Hodgkin's Lymphoma of Bone

Bony involvement of Hodgkin’s disease (HD) is between 9.2% - 30.3% of patients. Bone marrow involvement in late stages of HD usually does not produce destructive bone lesions. Primary bone involvement of HD is particularly rare, occurring in less than 1%. Osseous lesions are most commonly due to hematogenous dissemination in stage IV disease or due to direct invasion from an adjacent lymph node leading to focal sclerosis. Primary bone involvement is thought to arise "de novo" within marrow, resulting in cortical erosion and lysis.

Usually pain is the presenting symptom in primary bone disease. Weight loss and malaise may be absent. Lytic lesions are most common, but mixed or sclerotic lesions can also be seen. Lesions may be associated with a periosteal reaction. Bone scintigraphy is useful in detection of skeletal HD. MRI is very sensitive in the localization of subtle marrow disease. Marrow involvement produces a hypointense signal on T1 weighted spin echo sequences and high signal on T2 weighted gradient echo sequences.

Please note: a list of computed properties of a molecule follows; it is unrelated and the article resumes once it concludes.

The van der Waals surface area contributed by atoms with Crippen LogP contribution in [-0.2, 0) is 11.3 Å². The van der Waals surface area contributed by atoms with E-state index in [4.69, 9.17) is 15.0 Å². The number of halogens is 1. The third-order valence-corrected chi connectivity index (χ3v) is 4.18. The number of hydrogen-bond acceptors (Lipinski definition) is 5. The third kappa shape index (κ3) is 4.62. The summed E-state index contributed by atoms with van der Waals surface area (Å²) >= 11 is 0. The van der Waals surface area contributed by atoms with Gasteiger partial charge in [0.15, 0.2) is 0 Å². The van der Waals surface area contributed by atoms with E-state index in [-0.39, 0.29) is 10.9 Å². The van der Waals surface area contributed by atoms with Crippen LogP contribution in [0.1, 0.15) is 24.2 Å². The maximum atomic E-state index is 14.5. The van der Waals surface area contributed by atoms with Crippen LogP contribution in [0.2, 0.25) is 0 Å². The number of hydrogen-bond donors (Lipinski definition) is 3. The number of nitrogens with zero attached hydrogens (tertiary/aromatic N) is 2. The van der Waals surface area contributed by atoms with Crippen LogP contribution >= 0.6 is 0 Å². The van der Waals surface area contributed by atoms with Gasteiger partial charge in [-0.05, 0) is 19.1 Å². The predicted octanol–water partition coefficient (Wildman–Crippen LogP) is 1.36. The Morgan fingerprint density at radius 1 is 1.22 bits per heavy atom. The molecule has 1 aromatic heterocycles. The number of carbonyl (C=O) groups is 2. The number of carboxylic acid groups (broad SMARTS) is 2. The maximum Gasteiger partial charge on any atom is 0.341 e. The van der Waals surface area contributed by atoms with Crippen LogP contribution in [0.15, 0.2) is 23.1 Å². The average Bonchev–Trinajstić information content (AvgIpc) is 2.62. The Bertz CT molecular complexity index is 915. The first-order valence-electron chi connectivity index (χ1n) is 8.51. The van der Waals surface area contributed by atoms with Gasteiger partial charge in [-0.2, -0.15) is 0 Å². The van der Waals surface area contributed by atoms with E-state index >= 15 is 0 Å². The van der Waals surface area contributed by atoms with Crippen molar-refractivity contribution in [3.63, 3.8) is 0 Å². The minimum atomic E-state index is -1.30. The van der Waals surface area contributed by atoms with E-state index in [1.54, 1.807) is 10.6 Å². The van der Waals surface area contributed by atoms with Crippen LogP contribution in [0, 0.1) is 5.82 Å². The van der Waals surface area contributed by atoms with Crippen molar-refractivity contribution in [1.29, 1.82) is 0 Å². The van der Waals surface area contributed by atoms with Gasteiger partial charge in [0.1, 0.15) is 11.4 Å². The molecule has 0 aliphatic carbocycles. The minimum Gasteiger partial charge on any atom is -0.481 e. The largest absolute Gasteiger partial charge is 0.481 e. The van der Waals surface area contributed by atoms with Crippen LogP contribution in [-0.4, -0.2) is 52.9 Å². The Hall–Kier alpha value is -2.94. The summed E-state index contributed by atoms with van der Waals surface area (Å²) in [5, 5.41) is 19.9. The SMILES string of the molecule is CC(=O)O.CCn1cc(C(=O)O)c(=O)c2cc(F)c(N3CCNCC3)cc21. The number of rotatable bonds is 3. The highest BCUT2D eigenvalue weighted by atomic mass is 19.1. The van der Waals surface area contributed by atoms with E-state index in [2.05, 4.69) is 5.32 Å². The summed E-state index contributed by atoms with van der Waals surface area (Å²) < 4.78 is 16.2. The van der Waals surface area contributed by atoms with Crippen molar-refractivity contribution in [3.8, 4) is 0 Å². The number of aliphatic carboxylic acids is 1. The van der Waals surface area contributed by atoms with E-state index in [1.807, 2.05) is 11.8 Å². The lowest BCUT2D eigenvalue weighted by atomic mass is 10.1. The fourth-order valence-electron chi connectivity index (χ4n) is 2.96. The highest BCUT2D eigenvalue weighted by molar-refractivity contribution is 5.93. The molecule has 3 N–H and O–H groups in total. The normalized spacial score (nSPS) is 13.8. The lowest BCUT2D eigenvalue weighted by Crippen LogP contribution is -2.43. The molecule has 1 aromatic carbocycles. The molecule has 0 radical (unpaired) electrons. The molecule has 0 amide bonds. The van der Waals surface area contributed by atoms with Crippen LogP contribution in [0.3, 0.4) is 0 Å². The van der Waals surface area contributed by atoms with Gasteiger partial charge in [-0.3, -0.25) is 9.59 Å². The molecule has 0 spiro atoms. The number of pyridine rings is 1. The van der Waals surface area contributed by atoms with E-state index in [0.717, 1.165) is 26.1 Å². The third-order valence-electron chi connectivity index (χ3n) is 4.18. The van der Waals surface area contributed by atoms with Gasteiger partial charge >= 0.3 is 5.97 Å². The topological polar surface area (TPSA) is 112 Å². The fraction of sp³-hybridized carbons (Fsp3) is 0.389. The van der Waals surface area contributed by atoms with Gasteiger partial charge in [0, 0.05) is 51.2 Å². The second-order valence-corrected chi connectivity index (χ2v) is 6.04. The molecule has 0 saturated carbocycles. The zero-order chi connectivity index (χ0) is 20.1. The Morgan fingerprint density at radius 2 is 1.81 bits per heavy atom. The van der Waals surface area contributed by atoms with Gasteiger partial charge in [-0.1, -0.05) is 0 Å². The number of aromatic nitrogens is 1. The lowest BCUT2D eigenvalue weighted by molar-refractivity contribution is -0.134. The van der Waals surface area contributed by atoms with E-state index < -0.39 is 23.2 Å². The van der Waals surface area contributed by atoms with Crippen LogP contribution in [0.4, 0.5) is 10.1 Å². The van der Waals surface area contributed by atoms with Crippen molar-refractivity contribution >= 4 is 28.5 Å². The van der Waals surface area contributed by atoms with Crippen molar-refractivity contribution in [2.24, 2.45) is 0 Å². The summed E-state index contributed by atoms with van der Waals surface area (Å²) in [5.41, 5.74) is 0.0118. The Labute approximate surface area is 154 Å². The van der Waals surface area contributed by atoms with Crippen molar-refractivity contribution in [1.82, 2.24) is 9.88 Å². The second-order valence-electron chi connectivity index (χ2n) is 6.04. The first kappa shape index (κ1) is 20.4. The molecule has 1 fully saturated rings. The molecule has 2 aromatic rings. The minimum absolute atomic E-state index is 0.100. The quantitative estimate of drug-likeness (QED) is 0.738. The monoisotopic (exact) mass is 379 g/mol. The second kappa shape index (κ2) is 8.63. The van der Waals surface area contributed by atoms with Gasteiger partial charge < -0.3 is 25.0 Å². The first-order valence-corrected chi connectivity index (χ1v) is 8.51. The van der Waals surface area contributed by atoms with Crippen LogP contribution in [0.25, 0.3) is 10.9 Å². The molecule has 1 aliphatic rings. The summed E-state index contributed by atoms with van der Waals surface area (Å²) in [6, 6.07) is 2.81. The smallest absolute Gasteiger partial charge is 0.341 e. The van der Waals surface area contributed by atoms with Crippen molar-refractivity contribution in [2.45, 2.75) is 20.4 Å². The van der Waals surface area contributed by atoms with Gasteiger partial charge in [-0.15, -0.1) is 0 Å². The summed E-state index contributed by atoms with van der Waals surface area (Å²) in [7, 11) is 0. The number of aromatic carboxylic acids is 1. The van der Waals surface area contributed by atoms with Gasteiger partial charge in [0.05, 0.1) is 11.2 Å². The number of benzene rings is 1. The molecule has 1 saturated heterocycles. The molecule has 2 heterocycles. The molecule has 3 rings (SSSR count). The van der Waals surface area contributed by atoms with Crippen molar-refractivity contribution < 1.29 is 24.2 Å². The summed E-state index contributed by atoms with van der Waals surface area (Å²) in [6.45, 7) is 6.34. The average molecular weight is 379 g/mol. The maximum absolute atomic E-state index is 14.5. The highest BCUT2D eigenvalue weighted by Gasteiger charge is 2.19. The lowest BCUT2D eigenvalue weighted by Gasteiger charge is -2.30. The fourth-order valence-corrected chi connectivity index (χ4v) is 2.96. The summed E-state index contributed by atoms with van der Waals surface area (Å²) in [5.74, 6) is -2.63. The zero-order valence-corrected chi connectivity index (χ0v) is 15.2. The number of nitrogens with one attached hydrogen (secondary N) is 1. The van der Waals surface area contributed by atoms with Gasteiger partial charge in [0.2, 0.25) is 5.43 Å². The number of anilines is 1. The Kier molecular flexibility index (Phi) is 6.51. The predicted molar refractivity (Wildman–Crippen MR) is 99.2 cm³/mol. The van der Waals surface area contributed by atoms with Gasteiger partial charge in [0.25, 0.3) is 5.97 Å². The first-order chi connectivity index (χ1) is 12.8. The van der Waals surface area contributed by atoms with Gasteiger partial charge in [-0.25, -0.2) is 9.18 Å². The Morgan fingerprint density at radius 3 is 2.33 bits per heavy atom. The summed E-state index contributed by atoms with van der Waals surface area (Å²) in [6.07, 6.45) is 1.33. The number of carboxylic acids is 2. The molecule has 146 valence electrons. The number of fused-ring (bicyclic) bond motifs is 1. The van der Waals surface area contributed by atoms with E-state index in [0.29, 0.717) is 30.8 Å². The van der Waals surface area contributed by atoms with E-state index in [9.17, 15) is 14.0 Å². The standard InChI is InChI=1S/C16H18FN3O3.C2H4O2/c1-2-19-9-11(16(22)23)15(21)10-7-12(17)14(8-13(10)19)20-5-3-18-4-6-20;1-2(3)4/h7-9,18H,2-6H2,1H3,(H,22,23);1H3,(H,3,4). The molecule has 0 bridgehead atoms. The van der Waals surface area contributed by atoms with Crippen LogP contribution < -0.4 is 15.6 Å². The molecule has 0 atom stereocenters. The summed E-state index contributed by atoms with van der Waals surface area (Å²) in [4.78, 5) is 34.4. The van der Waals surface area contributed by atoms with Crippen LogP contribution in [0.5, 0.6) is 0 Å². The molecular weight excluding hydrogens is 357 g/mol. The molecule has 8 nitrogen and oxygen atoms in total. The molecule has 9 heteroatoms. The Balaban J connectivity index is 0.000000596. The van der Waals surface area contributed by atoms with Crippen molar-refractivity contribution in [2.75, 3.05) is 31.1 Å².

Histology is often confusing. Small biopsy specimens are often not diagnostic. Paget’s disease, metastatic tumors, chronic osteomyelitis, eosinophilic granuloma, and primary sarcoma are among the histological differentials.

The prognosis in stage Ie is similar to that of local nodal disease without osseous involvement. Patients with one or multiple bone lesions usually respond well to combined modality treatment, including chemotherapy and local radiotherapy. Surgery should be considered for lesions that present a risk of pathological fracture.


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